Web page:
If Dan Cathy would have kept his bless-ed mouth shut, I wouldn’t have written this post about his Chick fil A franchise being for the birds.
In a nutshell, the food franchise he runs is an empire. And, speaking of birds, even a Cardinal knows that it’s an empire.
Furthermore, for people interested in the franchise costs for a Chick fil A, you need to know that it’s among the lowest cost, most bizarre franchise systems in the world.
In. The. World.
Why The Chik fil A Franchise Is For The Birds
These are the reasons:
1. The Chik fil A franchise fee is only
$5,000. $10,000. Wait. Let’s try that again. How much does a Chick fil A franchise cost?
Again, the franchise fee for franchising one Chik fil A is only $10,000.
In contrast, almost every other franchise opportunity currently being offered in the United States has a franchise fee of around $35,000. But there’s more. There are several other things that make the entire Chick fil A franchising cost low.
Things that make the opportunity a non-franchise in my eyes.
Chick fil A: Costs For This Non-Franchise
- Potential “franchisees” only pay a $10,000 franchise fee
- Franchise operators don’t own a thing
- Franchise operators have no equity in “their” business
- Operators are not allowed to own any other businesses
- Chick fil A chooses the location
- Chick fil A owns the location
As a matter of fact, Chik fil A restaurants are not really “franchise businesses.” Instead, they’re company stores with an Operator in place who pays a $10,000 fee to manage the business and share in the profits.
Chick fil A Franchise | Franchise Costs For Chick fil A
Dan Cathy’s franchising system isn’t even a distant cousin to the typical franchise system seen today all over the world. The low $10,000 Chik fil A franchise cost is the giveaway here. For example, as I said, the average franchise fee for any other franchise is around $35,000. And the total investment cost is close to $200,000 on average. But there’s more.
If you were to buy a Chik fil A franchise, theoretically you would have an opportunity to build equity. Equity = good.
For example, imagine how you would feel, if after working your tail off-and building your franchise business up for 10 years or so, you could sell it and deposit a check for $600,000 into your checking account. Go ahead. Close your eyes and imagine it.
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The $600,000 you just made…that’s called equity. Really. That’s what my friend, Carol Roth, who’s background includes investment banking says, too.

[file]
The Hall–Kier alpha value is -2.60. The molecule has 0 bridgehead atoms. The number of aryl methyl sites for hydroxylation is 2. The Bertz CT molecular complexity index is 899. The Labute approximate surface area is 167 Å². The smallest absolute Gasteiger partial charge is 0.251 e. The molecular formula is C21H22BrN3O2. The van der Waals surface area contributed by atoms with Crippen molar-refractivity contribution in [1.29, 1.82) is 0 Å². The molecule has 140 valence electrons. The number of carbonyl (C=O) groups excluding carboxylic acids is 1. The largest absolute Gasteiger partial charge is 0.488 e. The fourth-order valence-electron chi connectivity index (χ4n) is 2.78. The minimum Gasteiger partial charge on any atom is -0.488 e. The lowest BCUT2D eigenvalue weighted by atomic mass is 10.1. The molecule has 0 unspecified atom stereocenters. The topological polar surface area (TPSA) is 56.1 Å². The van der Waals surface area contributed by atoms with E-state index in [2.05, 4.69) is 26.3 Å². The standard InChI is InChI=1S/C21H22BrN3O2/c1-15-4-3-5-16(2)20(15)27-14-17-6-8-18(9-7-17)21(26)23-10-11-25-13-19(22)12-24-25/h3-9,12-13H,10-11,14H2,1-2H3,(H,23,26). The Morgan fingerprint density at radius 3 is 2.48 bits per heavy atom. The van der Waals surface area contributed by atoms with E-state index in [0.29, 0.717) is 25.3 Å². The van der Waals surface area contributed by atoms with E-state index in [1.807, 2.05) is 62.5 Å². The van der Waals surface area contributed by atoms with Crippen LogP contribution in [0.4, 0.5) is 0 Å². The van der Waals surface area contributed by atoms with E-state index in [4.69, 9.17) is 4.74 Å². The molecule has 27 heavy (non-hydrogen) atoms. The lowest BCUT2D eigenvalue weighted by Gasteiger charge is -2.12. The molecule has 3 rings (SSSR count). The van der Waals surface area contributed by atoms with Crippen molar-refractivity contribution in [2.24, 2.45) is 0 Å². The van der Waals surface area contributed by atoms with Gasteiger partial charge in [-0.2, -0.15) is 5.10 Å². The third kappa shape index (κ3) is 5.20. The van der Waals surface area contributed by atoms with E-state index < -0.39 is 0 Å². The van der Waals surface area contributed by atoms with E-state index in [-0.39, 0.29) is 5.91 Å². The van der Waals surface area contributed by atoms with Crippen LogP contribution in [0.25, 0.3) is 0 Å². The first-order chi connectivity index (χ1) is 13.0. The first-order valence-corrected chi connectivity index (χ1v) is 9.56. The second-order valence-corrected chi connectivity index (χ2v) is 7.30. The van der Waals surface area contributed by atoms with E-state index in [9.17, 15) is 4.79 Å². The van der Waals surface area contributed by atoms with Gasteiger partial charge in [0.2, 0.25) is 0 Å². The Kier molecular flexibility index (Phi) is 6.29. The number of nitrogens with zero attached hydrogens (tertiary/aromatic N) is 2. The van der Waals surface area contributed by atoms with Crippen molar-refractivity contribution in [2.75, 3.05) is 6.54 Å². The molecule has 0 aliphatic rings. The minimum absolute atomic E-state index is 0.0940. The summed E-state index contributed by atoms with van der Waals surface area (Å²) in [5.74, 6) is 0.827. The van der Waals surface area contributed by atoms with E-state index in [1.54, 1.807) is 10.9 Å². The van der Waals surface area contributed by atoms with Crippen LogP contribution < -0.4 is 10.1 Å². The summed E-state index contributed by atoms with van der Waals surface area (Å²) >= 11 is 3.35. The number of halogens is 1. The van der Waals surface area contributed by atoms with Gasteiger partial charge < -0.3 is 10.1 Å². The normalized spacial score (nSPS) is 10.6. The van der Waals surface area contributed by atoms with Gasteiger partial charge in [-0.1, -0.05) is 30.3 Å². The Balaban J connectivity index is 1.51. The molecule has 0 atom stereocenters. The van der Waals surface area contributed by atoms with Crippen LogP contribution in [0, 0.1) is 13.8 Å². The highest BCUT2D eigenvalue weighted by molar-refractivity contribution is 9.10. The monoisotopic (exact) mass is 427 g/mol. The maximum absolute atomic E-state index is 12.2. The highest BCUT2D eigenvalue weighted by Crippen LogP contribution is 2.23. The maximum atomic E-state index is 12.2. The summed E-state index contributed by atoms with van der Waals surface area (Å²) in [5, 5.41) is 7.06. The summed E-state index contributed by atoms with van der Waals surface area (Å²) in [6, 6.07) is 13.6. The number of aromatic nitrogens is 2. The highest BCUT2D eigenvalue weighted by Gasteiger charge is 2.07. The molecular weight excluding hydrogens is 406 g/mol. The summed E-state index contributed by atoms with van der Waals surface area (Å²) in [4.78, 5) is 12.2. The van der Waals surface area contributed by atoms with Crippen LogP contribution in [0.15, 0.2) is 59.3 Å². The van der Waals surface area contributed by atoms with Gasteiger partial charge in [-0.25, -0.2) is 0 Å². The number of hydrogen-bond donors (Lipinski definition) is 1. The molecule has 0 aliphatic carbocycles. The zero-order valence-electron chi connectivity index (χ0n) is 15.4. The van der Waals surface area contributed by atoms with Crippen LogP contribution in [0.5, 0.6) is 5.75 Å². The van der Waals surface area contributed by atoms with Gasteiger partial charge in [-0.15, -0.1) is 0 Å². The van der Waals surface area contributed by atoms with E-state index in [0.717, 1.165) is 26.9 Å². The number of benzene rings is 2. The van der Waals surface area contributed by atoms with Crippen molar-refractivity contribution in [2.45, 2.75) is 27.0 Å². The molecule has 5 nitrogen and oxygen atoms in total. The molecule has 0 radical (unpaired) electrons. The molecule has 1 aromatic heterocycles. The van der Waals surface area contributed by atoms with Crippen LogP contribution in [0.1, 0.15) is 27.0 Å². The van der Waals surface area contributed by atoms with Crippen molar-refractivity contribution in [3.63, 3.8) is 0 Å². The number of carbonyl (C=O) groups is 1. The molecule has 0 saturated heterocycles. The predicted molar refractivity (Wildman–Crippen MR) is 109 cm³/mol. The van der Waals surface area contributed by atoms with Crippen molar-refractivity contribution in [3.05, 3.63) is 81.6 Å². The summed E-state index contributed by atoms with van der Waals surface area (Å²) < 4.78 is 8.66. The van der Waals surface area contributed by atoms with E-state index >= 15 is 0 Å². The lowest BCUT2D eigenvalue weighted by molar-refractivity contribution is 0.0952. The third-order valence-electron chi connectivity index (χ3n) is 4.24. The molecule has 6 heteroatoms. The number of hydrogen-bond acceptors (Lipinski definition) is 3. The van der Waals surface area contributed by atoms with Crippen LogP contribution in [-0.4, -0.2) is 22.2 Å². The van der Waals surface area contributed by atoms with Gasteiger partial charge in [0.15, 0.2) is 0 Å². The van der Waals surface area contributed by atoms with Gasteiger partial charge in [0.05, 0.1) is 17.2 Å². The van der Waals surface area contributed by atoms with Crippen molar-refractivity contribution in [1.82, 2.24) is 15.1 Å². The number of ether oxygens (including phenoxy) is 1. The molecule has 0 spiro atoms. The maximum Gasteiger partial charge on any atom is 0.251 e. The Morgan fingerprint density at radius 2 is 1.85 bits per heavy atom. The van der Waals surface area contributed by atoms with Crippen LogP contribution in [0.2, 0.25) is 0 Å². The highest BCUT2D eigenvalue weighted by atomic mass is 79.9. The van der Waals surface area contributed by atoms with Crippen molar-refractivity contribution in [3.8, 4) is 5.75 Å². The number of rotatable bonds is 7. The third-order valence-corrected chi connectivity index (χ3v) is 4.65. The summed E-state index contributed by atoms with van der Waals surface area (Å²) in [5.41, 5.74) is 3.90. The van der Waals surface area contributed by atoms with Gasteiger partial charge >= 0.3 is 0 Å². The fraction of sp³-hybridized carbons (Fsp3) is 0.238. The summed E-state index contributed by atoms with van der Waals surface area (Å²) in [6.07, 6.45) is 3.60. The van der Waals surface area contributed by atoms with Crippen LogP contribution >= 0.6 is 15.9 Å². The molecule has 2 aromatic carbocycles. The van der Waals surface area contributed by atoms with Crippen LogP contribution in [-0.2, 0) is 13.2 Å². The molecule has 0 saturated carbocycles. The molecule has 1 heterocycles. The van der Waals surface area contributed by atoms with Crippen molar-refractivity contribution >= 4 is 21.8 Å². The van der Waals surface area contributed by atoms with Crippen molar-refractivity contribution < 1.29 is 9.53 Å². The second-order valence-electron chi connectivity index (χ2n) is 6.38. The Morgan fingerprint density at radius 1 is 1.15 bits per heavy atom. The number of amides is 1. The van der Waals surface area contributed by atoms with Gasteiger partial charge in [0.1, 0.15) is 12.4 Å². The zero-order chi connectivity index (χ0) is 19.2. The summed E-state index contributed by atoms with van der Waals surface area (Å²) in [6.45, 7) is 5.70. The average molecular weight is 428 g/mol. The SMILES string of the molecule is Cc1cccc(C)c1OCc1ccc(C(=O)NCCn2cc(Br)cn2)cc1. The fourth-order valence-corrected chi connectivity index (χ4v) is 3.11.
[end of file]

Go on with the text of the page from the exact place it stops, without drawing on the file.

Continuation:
Or, maybe you decide that instead of cashing in, you want to keep things in the family. In other words, you want to pass it on to your heirs. No problem. Just do it.
But, if you “owned” a Chick fil A franchise, you aren’t allowed to do that.
In other words, once your “franchise” agreement is up, it’s up. You can’t sell the business to a family member…or anyone else. Would you like to know why?
Because you don’t own a thing when you’re a Chick fil A franchise owner.
You Bought Yourself a J O B
That’s right. Sometimes (in franchising) you actually are buying a job*.
Like when you write a check for $10,000 to Chick Fil A.
*A high-paying job, supposedly. I read somewhere that the average Chik fil A operator makes around $200,000 a year.
I was going to point out a few other key differences between a real franchise business and a
fake hybrid franchise business model, but I’m way too aggravated to do that now, so I hope you’ll forgive me.
But, if you want to learn more about the greatest business model ever invented, when it’s done the right way, read this franchise article.
What I’m Angry About
Today, I’m angry about the fact that Chick fil A, the food franchise with well over $3 billion dollars in revenue, can get away with calling their “opportunity” a franchise.
That’s because a true franchise business allows people to invest in their own business and have something to show for it when they’re ready to exit it.
A true franchise business is a partnership. (Careful, Joel…the word “partnership” may be considered a dirty word in Chick fil A’s uptight kitchens.)
Finally, I hope I’m not the only one in my industry who feels that Chick fil A is an embarrassment to the franchise industry-because of their butchering of the original and current franchise model.
As a matter of fact, they should be thrown out of whatever franchise association they’re members of. But, not for religious reasons. I’m not going there, again. (Probably) But, I did go there in this post about the President of Chick fil A.
More About Chik fil A
Finally, here’s a video I did about the Chik Fil A “franchise.”
Additionally, in my view, Chick fil A is not a franchise.